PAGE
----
Although the term “Buddha” actually applies to anyone who achieves the enlightenment of Buddhist philosophy, most people generally accept Siddhartha Guatama (623-543BCE) as the Buddha, the embodiment of their beliefs, and the first one to become enlightened. As such, anything connected with him was revered and worshipped, including his remains after cremation.
Buddha had directed, prior to his death, that his remains be parceled out to those states in India who requested relics, and enshrined there. Most of his ashes were then taken to the various temples and buried in funerary mounds. But his four canine teeth, reportedly recovered from the funeral pyre, were given out separately and venerated by those who received them: a right canine went to the heavenly gods; one was sent to the king of Gandhara in modern Pakistan; the third canine went to the Nagas, who enshrined it in a golden room, and the last went to the king of Kalinga in eastern India. It is this tooth that traveled far and wide…and often, to its final, glorious resting place.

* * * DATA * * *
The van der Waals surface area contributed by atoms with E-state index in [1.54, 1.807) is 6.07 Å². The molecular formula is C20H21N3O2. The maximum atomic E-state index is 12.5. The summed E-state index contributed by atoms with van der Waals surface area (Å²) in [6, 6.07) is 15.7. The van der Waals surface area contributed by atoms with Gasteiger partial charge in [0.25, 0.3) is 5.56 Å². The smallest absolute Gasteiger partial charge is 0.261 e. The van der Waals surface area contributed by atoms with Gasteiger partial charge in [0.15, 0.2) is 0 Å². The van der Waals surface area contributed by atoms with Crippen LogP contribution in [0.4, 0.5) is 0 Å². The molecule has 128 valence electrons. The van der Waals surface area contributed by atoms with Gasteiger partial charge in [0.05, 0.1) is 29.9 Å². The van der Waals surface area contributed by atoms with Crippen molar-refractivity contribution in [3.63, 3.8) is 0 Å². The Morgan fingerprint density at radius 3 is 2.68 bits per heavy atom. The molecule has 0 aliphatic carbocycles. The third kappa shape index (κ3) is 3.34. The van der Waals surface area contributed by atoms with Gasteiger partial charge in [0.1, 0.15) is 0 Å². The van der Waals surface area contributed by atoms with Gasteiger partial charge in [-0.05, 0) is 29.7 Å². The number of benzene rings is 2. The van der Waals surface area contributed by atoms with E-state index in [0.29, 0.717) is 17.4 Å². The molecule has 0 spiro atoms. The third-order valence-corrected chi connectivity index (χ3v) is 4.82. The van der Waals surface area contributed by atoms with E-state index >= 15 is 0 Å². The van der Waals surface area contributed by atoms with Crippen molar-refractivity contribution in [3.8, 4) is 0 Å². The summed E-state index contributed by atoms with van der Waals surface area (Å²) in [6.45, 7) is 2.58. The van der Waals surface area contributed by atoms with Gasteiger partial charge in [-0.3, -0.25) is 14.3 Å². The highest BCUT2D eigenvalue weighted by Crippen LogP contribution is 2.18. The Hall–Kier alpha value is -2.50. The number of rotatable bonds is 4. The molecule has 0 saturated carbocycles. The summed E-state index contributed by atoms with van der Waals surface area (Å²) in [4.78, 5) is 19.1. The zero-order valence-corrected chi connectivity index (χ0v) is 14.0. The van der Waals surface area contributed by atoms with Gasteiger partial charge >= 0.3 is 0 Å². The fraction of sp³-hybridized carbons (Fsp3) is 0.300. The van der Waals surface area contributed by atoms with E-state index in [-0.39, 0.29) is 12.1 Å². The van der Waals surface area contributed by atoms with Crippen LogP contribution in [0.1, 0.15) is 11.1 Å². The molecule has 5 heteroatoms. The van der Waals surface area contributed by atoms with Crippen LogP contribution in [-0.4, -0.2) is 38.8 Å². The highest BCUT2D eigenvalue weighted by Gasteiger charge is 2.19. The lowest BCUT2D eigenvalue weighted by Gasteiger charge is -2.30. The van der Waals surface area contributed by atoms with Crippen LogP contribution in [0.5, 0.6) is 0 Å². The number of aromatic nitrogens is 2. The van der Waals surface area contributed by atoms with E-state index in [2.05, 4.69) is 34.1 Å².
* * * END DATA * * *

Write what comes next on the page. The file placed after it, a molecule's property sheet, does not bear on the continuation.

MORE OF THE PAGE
Eight hundred years later, when Kalinga was threatened with civil war, the tooth was sent with the son and daughter of the then king, to safe haven in Sri Lanka. It often rode concealed in her hair for safety. When it arrived in the capitol city, the new king of Sri Lanka placed it up on his throne and gave it all due veneration, then had a shrine built to it.
While it was moved frequently over the ensuing centuries, due to wars and religious jealousies, the tooth rests today in a special Tooth Temple, built within the confines of the royal palace complex in the city of Kandy, in Sri Lanka. Every Wednesday, the monks give it a symbolic bath in a herbal preparation said to have curative qualities, which is then passed among those attending the ceremony.